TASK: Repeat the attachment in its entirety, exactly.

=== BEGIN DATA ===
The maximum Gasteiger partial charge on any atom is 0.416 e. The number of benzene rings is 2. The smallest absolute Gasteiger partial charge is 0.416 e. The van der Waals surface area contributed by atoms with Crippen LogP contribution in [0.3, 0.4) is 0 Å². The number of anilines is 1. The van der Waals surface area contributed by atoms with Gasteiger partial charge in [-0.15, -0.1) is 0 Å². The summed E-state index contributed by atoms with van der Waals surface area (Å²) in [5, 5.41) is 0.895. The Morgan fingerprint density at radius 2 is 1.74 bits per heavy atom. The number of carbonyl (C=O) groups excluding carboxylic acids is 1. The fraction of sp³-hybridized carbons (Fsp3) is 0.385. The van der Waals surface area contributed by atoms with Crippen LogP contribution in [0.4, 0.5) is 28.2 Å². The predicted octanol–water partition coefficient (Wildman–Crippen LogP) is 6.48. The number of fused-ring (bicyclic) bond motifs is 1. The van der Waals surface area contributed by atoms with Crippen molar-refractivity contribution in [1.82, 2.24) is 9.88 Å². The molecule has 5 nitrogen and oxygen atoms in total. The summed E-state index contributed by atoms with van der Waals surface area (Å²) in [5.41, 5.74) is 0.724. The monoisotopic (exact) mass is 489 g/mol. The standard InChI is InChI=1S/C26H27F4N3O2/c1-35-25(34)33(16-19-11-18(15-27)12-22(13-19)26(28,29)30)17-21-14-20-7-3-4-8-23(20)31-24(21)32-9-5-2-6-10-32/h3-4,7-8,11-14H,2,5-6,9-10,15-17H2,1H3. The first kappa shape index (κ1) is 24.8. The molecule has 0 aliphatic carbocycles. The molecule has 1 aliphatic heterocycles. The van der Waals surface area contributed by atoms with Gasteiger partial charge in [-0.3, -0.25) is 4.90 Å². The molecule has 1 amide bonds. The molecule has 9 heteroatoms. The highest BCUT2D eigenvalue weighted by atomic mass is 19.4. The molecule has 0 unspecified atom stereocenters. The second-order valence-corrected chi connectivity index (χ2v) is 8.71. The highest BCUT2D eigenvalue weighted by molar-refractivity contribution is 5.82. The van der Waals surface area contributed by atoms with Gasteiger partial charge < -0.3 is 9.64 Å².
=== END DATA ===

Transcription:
The maximum Gasteiger partial charge on any atom is 0.416 e. The number of benzene rings is 2. The smallest absolute Gasteiger partial charge is 0.416 e. The van der Waals surface area contributed by atoms with Crippen LogP contribution in [0.3, 0.4) is 0 Å². The number of anilines is 1. The van der Waals surface area contributed by atoms with Gasteiger partial charge in [-0.15, -0.1) is 0 Å². The summed E-state index contributed by atoms with van der Waals surface area (Å²) in [5, 5.41) is 0.895. The Morgan fingerprint density at radius 2 is 1.74 bits per heavy atom. The number of carbonyl (C=O) groups excluding carboxylic acids is 1. The fraction of sp³-hybridized carbons (Fsp3) is 0.385. The van der Waals surface area contributed by atoms with Crippen LogP contribution in [0.4, 0.5) is 28.2 Å². The predicted octanol–water partition coefficient (Wildman–Crippen LogP) is 6.48. The number of fused-ring (bicyclic) bond motifs is 1. The van der Waals surface area contributed by atoms with Crippen molar-refractivity contribution in [1.82, 2.24) is 9.88 Å². The molecule has 5 nitrogen and oxygen atoms in total. The summed E-state index contributed by atoms with van der Waals surface area (Å²) in [5.41, 5.74) is 0.724. The monoisotopic (exact) mass is 489 g/mol. The standard InChI is InChI=1S/C26H27F4N3O2/c1-35-25(34)33(16-19-11-18(15-27)12-22(13-19)26(28,29)30)17-21-14-20-7-3-4-8-23(20)31-24(21)32-9-5-2-6-10-32/h3-4,7-8,11-14H,2,5-6,9-10,15-17H2,1H3. The first kappa shape index (κ1) is 24.8. The molecule has 0 aliphatic carbocycles. The molecule has 1 aliphatic heterocycles. The van der Waals surface area contributed by atoms with Gasteiger partial charge in [-0.3, -0.25) is 4.90 Å². The molecule has 1 amide bonds. The molecule has 9 heteroatoms. The highest BCUT2D eigenvalue weighted by atomic mass is 19.4. The molecule has 0 unspecified atom stereocenters. The second-order valence-corrected chi connectivity index (χ2v) is 8.71. The highest BCUT2D eigenvalue weighted by molar-refractivity contribution is 5.82. The van der Waals surface area contributed by atoms with Gasteiger partial charge < -0.3 is 9.64 Å².